No, There Is Nothing Strange About The Surge In The Adjusted Monetary Base In The Past Two Weeks

In the past two days, both UBS Andy Lees, Dennis Gartman (of the world renowned Gartman ETF which is just off its all time lows), and now even Art Cashin, have been stumped by the "dramatic" increase in the M2 and the Adjusted Monetary Base. To wit, per Art Cashin's take of Andy Lees' recent note: "US M2 money supply surged by USD88.7bn for a 2 week gain of USD165.6bn without any compensatory rise in the Fed’s balance sheet. Andy goes on to ponder whether this has been conscientious attempt by the government to beef up as QE2 ends. There is some evidence but not fully conclusive." Actually no, there is no evidence, and unlike many other instances of shadiness involving the Fed, this is not one of them.

Here is some more from Cashin's note today that explains the confusion:

Trading pit veteran, Dennis Gartman, took note of the continuing surge in the monetary base (or stock).

Finally regarding “economics,” we’ve included a chart at the bottom of p.1 this morning of the Federal Reserve Bank of St. Louis’ adjusted monetary base. Once again we shall refer to this figure as the “stock” from which the broader “soups” of monetary aggregates are derived. As is clear, the base is still expanding despite the ending of QE II at the end of June. The Fed is not contracting the base, and it will not do so, but certainly we can expect the growth of the base to halt rather quickly for right now it is “hugging” the green line in the chart which is 30% simple growth in annualised terms. That is obviously unsustainable… impressive perhaps… but unsustainable.

It is very important to know what the components of base are. If a large part of the growth is cash (currency), as it was a year or so ago, that is deflationary (that’s what led to QE2). We asked our old pal Dennis if he had examined the components. This was his reply:

Since May of ’10, the adjusted base has risen from $2.000 trillion to $2.722 trillion, a gain of 36% and $720 billion. The currency component of M1 has risen from $880 billon to $965 billion, an increase obviously of “only” $85 billion, so it is clear that nearly ever single bit of the increase in the base has been high powered money: real purchases by the Fed of agencies and Treasury securities from fed dealers. IN fact, in the past three weeks, the currency component has fallen ever so slightly, while the base has gone on to new highs.

The sharp spikes in money bear careful watching. It is not dangerous of and to itself but has the potential to explode into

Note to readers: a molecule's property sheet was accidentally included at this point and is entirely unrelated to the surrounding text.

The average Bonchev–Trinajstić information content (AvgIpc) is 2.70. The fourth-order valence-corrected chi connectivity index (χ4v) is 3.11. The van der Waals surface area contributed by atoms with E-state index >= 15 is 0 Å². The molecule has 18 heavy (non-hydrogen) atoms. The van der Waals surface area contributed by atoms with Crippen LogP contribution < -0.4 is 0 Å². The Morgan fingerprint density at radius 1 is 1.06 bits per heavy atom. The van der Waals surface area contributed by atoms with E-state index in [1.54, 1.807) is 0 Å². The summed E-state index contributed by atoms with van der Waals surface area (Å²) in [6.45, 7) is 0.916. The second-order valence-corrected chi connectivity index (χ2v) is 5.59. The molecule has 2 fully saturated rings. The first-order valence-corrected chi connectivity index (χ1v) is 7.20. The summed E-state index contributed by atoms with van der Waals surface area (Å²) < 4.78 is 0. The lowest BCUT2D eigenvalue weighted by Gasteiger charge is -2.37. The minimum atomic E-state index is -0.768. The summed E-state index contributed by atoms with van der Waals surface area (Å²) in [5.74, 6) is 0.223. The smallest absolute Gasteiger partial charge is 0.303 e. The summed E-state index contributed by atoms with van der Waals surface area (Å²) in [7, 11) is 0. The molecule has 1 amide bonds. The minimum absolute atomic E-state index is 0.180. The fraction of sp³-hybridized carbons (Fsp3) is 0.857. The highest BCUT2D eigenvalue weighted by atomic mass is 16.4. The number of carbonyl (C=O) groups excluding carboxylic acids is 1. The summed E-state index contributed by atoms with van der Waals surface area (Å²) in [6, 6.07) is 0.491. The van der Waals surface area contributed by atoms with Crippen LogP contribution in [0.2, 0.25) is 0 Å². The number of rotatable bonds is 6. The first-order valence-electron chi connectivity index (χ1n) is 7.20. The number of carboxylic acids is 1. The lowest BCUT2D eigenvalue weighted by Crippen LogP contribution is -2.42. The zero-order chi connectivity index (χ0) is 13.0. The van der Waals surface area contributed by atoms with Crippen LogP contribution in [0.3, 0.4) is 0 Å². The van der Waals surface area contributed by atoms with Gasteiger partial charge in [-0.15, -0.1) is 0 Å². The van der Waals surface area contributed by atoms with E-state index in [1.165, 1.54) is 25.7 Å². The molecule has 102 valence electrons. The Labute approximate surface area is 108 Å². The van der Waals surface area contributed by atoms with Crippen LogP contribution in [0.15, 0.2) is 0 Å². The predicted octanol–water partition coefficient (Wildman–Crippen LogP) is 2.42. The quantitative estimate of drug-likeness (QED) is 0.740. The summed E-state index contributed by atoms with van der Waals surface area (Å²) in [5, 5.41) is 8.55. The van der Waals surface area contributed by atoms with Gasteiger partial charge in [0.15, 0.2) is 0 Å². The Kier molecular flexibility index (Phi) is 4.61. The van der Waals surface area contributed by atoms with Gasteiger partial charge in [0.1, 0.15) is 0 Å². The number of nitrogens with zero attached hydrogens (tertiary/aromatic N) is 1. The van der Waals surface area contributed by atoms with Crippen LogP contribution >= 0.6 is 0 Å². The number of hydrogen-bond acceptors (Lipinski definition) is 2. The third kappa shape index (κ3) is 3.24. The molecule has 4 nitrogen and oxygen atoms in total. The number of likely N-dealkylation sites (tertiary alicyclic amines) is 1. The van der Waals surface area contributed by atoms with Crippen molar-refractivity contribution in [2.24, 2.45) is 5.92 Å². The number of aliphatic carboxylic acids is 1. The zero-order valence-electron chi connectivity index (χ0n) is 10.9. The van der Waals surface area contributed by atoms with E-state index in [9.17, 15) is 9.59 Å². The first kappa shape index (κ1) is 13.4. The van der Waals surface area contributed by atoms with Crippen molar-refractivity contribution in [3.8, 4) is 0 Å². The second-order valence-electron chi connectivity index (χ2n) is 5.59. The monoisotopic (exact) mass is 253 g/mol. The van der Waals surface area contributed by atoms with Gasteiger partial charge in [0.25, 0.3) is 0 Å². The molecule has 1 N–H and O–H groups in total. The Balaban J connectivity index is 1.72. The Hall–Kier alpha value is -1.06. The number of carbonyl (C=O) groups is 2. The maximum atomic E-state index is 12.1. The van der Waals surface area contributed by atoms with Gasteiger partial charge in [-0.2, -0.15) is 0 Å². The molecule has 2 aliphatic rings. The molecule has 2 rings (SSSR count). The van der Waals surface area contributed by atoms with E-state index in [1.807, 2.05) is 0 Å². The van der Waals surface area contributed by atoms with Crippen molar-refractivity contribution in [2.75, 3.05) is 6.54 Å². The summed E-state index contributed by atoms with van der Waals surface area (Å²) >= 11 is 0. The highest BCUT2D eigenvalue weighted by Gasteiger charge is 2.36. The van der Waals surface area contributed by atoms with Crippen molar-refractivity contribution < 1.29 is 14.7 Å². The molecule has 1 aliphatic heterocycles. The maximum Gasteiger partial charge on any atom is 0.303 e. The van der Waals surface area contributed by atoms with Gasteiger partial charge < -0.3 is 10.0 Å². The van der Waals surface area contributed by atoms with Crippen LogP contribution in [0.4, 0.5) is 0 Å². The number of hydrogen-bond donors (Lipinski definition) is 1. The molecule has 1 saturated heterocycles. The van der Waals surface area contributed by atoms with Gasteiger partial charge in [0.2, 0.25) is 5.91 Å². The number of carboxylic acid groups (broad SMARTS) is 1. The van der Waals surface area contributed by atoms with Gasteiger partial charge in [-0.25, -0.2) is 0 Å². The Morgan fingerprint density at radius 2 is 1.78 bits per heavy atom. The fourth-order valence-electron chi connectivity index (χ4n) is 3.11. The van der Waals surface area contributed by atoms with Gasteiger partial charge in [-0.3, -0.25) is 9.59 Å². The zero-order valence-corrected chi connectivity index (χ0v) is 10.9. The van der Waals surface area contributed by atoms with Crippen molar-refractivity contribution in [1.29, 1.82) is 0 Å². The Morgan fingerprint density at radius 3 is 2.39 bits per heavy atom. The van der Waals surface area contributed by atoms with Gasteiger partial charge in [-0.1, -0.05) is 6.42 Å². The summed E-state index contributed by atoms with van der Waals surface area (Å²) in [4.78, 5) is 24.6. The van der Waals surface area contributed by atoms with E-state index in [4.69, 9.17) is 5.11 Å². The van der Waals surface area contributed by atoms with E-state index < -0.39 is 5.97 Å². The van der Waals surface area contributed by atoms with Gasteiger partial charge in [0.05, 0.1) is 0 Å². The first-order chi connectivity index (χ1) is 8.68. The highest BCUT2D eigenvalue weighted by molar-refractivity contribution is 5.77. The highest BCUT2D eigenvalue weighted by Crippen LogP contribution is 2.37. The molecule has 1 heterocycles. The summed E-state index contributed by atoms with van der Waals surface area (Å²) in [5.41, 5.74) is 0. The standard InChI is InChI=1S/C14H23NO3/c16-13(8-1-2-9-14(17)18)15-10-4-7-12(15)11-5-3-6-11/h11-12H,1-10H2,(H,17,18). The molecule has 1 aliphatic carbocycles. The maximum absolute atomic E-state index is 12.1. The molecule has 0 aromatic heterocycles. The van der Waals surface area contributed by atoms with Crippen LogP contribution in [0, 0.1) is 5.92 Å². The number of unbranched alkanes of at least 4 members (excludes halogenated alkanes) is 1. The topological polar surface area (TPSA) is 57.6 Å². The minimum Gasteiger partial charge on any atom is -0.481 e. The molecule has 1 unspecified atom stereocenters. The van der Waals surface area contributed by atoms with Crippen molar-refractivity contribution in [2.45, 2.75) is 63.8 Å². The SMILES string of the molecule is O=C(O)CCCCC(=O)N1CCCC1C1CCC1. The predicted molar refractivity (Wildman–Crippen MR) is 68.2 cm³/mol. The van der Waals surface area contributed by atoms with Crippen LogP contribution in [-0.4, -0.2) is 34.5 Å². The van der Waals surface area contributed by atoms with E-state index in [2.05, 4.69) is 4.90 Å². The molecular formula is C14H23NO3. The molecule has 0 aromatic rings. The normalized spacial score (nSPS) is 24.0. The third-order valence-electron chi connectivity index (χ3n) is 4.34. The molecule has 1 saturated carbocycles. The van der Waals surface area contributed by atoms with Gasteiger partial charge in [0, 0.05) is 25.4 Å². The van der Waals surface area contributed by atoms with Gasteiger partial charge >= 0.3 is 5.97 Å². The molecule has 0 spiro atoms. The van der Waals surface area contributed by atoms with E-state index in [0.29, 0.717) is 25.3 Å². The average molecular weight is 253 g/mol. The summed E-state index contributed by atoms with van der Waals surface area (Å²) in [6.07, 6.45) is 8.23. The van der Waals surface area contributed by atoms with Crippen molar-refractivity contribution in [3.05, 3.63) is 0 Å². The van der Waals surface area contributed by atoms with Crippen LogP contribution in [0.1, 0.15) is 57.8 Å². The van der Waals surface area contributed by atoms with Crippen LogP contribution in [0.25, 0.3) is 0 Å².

an inflationary fireball. That would occur if it suddenly gained velocity (lending and spending). Let’s keep an eye on
monetary velocity.

Lots of wordy speculation there. Here's what actually happened, and in this one case there is absolutely nothing ulterior.

Simply, between July 1 and July 13, as we pointed out before, the Treasury's cash balance plunged from $130 billion to $39 billion. This is cash that is held at the Fed, and represents a liability on the Fed's balance sheet under the "U.S. Treasury, general account" entry. This can be found each week int he Fed's H.4.1 update. And while the Fed's assets have been flat now that QE2 has ended, the only plug to compensate for this major move is to adjusted the Excess Reserves held at the Fed, which as everyone by now knows is the most abstract concept known to man, and is much more of a Fed balance sheet plug than actual representation of cash (hard or electronic) held in bank vaults.

Anyway, since the Adjusted Monetary Base fluctuates exlusively due to fluctuations in the Fed's Reserve balance, the rapid drop in Treasury cash is what prompted reserves to surge even without any change in assets whatsoever.

This can be seen on the chart below, which shows the balance of Fed reserves since 2010.

What are the implications: simply, that next week when $66 billion in new bonds settle we will see a drop in both the M2, the Adjusted Monetary Base, and most importantly, the Fed's Reserve Balance will drop by a comparable amount. The irony is that on a synthetic basis, as the Treasury runs out of money at an ever faster rate courtesy of increased cash burn due to not rolling bills, the transposition into the monetary base is an increase in actual 1s and 0s in bank vault currency. And vice versa.

The truth is that since the Treasury needs to keep at least $10 billion in cash at any moment, there is both a lower and an upper bound as to how much cash can fluctuate in the Reserve balance account, and thus Adjusted Monetary Base, on a weekly basis.

Regardless, readers now know, and don't have to speculate, why the surge in the monetary base in the past two weeks happened, and why there is nothing really ulterior about it.

As for those looking for Fed shadiness, look no further than the Fed's "Other Assets" which last week hit a fresh all time high of $136 billion, and which still nobody really knows what they are.